• Abstract: Publication date: Available online 16 October 2019Source: Drug Discovery TodayAuthor(s): Martin HildebrandtThe advanced therapy medicinal products (ATMPs) landscape is entirely different from classical drug development. Academia has been the major source of ATMP development, and academic hospitals act as trial sites for the clinical testing of ATMPs, including early academic-led trials as well as industry-sponsored trials that pursue the full developmental pathway to market authorization. The recent breakthrough developments in some ATMPs, such as genetically engineered immune cells, have confronted academic hospitals with a substantial amount of public demand, competitive pressure, and costs. At the same time, risks, toxicities, and necessary countermeasures demand an infrastructure, and expertise and training have not yet been fully standardized. How can Ethics Committees consider trial sites and investigators in clinical trials with ATMPs as appropriately qualified'
  • Regulating membrane lipid levels at the synapse by small-molecule
           inhibitors of monoacylglycerol lipase: new developments in therapeutic and
           PET imaging applications
    • Abstract: Publication date: Available online 14 October 2019Source: Drug Discovery TodayAuthor(s): Natasha L. Grimsey, Juha R. Savinainen, Bala Attili, Muneer AhamedEndocannabinoid degrading enzymes regulate the concentrations of a variety of biomolecules, many of which are consequential in clinical pathologies. Monoacylglycerol lipase (MAGL) is the major enzyme involved in endocannabinoid (2-AG) hydrolysis. There is considerable interest in exploiting the therapeutic potential of MAGL in several central nervous system (CNS) disorders. The versatility, sensitivity and quantitative nature of positron emission tomography (PET) makes it ideal for functional imaging of the living brain at a molecular level. Consequently, there have been several approaches reported to develop PET ligands for imaging MAGL. This review provides an overview of the pharmacological role of MAGL in CNS disorders and a comprehensive account of development and application of MAGL inhibitors in imaging and therapy.
  • Heterogeneous surface-modified nanoplatforms for the targeted therapy of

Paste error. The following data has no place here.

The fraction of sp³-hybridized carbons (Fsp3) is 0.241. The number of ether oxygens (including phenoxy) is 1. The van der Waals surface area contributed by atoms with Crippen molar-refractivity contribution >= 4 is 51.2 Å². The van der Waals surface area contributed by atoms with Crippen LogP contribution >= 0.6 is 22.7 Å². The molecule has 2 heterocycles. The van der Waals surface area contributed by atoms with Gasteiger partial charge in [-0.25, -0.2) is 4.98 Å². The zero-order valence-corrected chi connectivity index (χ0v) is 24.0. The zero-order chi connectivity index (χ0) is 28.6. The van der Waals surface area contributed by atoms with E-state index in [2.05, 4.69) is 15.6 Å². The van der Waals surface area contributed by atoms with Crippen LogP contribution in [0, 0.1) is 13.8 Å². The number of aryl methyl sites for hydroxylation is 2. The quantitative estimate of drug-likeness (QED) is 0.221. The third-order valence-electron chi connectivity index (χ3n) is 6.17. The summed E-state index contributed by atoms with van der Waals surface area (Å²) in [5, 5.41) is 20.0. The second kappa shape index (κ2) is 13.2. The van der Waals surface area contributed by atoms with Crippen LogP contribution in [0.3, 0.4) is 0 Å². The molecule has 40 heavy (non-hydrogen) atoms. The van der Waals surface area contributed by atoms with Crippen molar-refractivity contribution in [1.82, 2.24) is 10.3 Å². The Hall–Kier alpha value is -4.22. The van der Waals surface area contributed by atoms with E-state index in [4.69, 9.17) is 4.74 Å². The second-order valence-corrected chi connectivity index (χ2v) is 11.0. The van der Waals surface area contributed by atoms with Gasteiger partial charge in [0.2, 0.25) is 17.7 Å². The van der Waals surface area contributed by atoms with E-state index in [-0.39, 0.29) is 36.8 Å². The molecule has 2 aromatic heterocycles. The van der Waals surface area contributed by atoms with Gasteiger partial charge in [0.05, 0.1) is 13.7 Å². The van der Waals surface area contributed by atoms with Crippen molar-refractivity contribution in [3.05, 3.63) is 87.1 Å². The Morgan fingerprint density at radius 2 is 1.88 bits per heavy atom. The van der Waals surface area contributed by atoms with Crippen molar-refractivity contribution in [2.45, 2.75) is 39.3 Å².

haematological malignancies
    • Abstract: Publication date: Available online 12 October 2019Source: Drug Discovery TodayAuthor(s): Sanjay Kulkarni, Abhijeet Pandey, Srinivas MutalikHere, we focus on nanoparticle (NP)-based platforms for the targeted therapy of haematological malignancies (HMs), providing an overview of surface-modified nanoplatforms, such as aptamer-, metal-, nucleic acid-, toxin, and peptide-modified NPs, for the efficient targeting of tumor cells. We discuss NPs targeting subcellular compartments, including mitochondria, nucleus and Golgi apparatus, for enhanced therapy of HMs. We also review stimuli-responsive nanoplatforms for modulating site-specific release of drugs. We provide insight into alternative modes of therapy, such as phototherapy, gene therapy, dendritic cell (DC) therapy, and radiotherapy, highlighting recent advances in the treatment of HMs.Graphical abstractGraphical abstract for this article
  • Site-specific bioconjugation and self-assembly technologies for
           multi-functional biologics: on the road to the clinic
    • Abstract: Publication date: Available online 11 October 2019Source: Drug Discovery TodayAuthor(s): Sung In LimThe expanding portfolio of biotherapeutics both in the research and development (R&D) and market sectors is shaping new opportunities towards multifunctional biologics (MFBs). The combination of new or pre-existing therapeutic agents into a single multifunctional format makes it possible to develop new pharmacological actions to significantly improve their efficacy and safety. In this review, I focus on novel platform technologies that are being exploited in the biotech industry to produce MFBs with potential therapeutic benefits that include half-life extension, targeted delivery, T cell engagement, and improved vaccination. In this regard, technologies of key importance are site-specific bioconjugation and self-assembly, which allow homogeneous, defined, and scalable process developments for several MFBs that are advancing towards clinical applications.
  • Physicochemical properties affecting the fate of nanoparticles in